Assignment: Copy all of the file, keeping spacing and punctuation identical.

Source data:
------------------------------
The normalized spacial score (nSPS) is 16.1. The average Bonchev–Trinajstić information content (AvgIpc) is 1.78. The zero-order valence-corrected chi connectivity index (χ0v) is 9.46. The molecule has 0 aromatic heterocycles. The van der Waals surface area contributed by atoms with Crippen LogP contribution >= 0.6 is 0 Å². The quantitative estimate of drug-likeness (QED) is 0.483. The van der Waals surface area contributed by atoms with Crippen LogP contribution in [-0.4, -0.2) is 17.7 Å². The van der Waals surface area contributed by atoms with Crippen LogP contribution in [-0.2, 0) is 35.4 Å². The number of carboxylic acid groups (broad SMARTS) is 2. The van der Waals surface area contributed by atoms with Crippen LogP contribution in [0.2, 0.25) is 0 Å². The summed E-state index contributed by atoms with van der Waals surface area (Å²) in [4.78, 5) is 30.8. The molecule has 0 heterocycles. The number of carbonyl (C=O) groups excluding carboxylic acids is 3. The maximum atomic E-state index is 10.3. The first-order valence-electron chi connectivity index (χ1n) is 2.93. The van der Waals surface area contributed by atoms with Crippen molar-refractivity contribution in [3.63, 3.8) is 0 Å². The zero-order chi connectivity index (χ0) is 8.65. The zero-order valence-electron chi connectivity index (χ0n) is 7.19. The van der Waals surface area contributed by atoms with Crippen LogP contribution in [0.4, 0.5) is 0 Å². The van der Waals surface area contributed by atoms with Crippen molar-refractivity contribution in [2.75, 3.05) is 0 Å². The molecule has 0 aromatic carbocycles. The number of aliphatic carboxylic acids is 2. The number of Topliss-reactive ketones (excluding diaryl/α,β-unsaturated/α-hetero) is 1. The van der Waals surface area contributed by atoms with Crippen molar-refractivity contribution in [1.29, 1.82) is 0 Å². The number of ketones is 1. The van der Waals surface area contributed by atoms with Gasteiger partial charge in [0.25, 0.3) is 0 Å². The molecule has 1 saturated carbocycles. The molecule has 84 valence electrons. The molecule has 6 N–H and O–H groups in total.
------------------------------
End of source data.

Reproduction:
The normalized spacial score (nSPS) is 16.1. The average Bonchev–Trinajstić information content (AvgIpc) is 1.78. The zero-order valence-corrected chi connectivity index (χ0v) is 9.46. The molecule has 0 aromatic heterocycles. The van der Waals surface area contributed by atoms with Crippen LogP contribution >= 0.6 is 0 Å². The quantitative estimate of drug-likeness (QED) is 0.483. The van der Waals surface area contributed by atoms with Crippen LogP contribution in [-0.4, -0.2) is 17.7 Å². The van der Waals surface area contributed by atoms with Crippen LogP contribution in [-0.2, 0) is 35.4 Å². The number of carboxylic acid groups (broad SMARTS) is 2. The van der Waals surface area contributed by atoms with Crippen LogP contribution in [0.2, 0.25) is 0 Å². The summed E-state index contributed by atoms with van der Waals surface area (Å²) in [4.78, 5) is 30.8. The molecule has 0 heterocycles. The number of carbonyl (C=O) groups excluding carboxylic acids is 3. The maximum atomic E-state index is 10.3. The first-order valence-electron chi connectivity index (χ1n) is 2.93. The van der Waals surface area contributed by atoms with Crippen molar-refractivity contribution in [3.63, 3.8) is 0 Å². The zero-order chi connectivity index (χ0) is 8.65. The zero-order valence-electron chi connectivity index (χ0n) is 7.19. The van der Waals surface area contributed by atoms with Crippen LogP contribution in [0.4, 0.5) is 0 Å². The van der Waals surface area contributed by atoms with Crippen molar-refractivity contribution in [2.75, 3.05) is 0 Å². The molecule has 0 aromatic carbocycles. The number of aliphatic carboxylic acids is 2. The number of Topliss-reactive ketones (excluding diaryl/α,β-unsaturated/α-hetero) is 1. The van der Waals surface area contributed by atoms with Crippen molar-refractivity contribution in [1.29, 1.82) is 0 Å². The number of ketones is 1. The van der Waals surface area contributed by atoms with Gasteiger partial charge in [0.25, 0.3) is 0 Å². The molecule has 1 saturated carbocycles. The molecule has 84 valence electrons. The molecule has 6 N–H and O–H groups in total.